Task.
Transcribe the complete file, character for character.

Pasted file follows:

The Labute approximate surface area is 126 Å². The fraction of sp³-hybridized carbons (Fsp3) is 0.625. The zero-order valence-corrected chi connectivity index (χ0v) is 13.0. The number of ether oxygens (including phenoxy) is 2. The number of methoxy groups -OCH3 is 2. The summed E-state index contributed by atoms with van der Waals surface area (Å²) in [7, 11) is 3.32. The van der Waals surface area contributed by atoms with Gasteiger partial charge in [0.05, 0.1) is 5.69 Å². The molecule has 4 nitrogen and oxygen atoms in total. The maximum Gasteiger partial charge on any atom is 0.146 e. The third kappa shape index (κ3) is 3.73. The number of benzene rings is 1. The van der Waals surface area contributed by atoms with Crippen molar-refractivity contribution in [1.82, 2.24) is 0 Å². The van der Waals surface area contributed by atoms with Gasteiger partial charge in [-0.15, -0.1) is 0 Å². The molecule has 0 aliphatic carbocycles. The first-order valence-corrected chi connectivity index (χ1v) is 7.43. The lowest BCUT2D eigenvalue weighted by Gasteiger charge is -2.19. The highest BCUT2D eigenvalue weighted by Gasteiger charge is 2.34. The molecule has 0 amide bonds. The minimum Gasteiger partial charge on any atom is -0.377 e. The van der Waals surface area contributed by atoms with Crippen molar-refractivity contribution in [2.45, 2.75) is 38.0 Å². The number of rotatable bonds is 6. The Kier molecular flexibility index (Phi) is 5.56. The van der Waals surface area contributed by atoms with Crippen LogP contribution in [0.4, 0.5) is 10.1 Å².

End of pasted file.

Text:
The Labute approximate surface area is 126 Å². The fraction of sp³-hybridized carbons (Fsp3) is 0.625. The zero-order valence-corrected chi connectivity index (χ0v) is 13.0. The number of ether oxygens (including phenoxy) is 2. The number of methoxy groups -OCH3 is 2. The summed E-state index contributed by atoms with van der Waals surface area (Å²) in [7, 11) is 3.32. The van der Waals surface area contributed by atoms with Gasteiger partial charge in [0.05, 0.1) is 5.69 Å². The molecule has 4 nitrogen and oxygen atoms in total. The maximum Gasteiger partial charge on any atom is 0.146 e. The third kappa shape index (κ3) is 3.73. The number of benzene rings is 1. The van der Waals surface area contributed by atoms with Crippen molar-refractivity contribution in [1.82, 2.24) is 0 Å². The van der Waals surface area contributed by atoms with Gasteiger partial charge in [-0.15, -0.1) is 0 Å². The molecule has 0 aliphatic carbocycles. The first-order valence-corrected chi connectivity index (χ1v) is 7.43. The lowest BCUT2D eigenvalue weighted by Gasteiger charge is -2.19. The highest BCUT2D eigenvalue weighted by Gasteiger charge is 2.34. The molecule has 0 amide bonds. The minimum Gasteiger partial charge on any atom is -0.377 e. The van der Waals surface area contributed by atoms with Crippen molar-refractivity contribution in [2.45, 2.75) is 38.0 Å². The number of rotatable bonds is 6. The Kier molecular flexibility index (Phi) is 5.56. The van der Waals surface area contributed by atoms with Crippen LogP contribution in [0.4, 0.5) is 10.1 Å².